As a scientist, he will demand that decisions be based on evidence, that evidence not be produced for decisions already made.

He decries the influence of “special interests” to which parliamentarians succumb too often, and it will be interesting to see where that leads.

As a scientist, he knows that the protection of special interests is why so little has been done by governments in the face of climate change. As a politician, he’ll be dealing with a party in government that consistently confuses special interests with the public interest — as the effusive post-election press releases from energy outfits, chambers of commerce, business associations and condo builders remind us.

Weaver acknowledged after his election that “I’m way out of my comfort zone.” I’m not sure that many of those who voted for him would want him to become too comfortable in a system he finds so deficient.

Elizabeth May was voted by her fellow MPs as Parliamentarian of the Year for 2012, yet nothing in the House of Commons seems to have changed much.

It must not be by accident that B.C. — this Island — has been chosen to refresh the political climate by electing Green members at the federal and now provincial level. And though Weaver would like to see some form of proportional representation adopted, he should remember that he got in simply by being first past the post.

The turnout in Oak Bay-Gordon Head that gave him victory was the third-highest of all ridings. Green support rose in many ridings, notably next door in Saanich North and the Islands, prompting silly analyses like the one saying that if every Green voter had supported the NDP, Adrian Dix would be premier.

There are green shoots appearing among the bilious orange and hectic red electoral fields all over the province, and they will be nourished.

Weaver represents more than the 9,602 who cast their ballots for him; more than one riding. He represents the hopes of a lot of British Columbians who want better governance and a better world.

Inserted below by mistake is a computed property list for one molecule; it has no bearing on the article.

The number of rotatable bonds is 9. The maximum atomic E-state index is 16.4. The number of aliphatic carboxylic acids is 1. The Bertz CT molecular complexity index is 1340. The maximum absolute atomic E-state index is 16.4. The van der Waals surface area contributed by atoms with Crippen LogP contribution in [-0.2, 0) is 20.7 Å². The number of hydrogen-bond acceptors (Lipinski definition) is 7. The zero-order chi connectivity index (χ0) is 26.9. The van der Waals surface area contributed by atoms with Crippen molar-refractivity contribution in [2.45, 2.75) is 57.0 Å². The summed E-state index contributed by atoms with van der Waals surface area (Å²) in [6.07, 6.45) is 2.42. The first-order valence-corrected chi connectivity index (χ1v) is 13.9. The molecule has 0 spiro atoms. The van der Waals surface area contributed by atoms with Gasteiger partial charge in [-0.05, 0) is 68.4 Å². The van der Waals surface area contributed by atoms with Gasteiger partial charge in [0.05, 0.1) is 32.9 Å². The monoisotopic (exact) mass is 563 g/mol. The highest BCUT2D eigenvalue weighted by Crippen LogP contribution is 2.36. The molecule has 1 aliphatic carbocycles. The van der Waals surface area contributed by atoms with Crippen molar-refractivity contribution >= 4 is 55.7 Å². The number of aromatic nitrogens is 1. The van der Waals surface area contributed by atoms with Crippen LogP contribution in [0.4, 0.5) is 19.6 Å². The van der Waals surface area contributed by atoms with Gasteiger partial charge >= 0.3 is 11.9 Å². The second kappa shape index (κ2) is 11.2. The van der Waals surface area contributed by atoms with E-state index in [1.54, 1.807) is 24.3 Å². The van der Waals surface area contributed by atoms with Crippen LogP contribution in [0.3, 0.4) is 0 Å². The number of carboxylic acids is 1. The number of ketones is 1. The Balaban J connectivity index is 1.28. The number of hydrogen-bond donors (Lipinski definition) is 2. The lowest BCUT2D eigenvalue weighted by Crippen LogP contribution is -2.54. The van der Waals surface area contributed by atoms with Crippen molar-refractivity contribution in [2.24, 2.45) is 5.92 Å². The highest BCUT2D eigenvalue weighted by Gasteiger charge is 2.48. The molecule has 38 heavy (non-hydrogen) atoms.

He represents a conscience too long dulled by greed and ideology.

The old gent went on his way and, I swear, he gave a little skip.

© Copyright 2013

16 May 2013

NDP’s loss not Greens’ fault, says candidate

B.C. Green Party candidate for Vancouver-Fraserview Stuart Mackinnon doesn’t believe his party had anything to do with the NDP’s surprisingly poor results in the May 14 provincial election.

Because the margin of votes between the Liberals and NDP in some ridings was so close, some speculate votes for the Greens undermined the NDP. There were 12 ridings in the province where the Liberals received a smaller number of votes than the NDP and Greens combined.

Several pundits have speculated the NDP would have prevailed with a majority government had it not been for the Greens. But Mackinnon strongly disagrees. “This was about the NDP not getting their vote out, that’s what did them in at the end,” said Mackinnon. “And I think there’s an inherent arrogance if they think that if it wasn’t for the Greens, people would have voted NDP.”

Mackinnon said while Vancouver-Fraserview has long been a Liberal stronghold, he heard from many constituents grateful for a “Green” choice this time around.

“They said, ‘Thank you Stuart because now I can vote,’” said Mackinnon.

In Vancouver-Fraserview as of May 16, Liberal Suzanne Anton won with 9,127 votes, 546 more than the NDP’s Gabriel Yiu. Mackinnon received 1,053 votes and the Conservative’s Rajiv Pandey’s 578. Across the province, the Liberals won 50 seats to the NDP’s 33. Andrew Weaver became the first Green elected as an MLA after winning Oak Bay-Gordon Head.

Mackinnon, a high school teacher, said a colleague told him almost everyone in his co-op housing development is an NDP supporter, but as far as he knows, he was the only one to vote. “It’s not a question of the Greens taking those votes,” said Mackinnon.

NDP MLA Vancouver-West End Spencer Chandra Herbert, who was re-elected Tuesday night, agreed.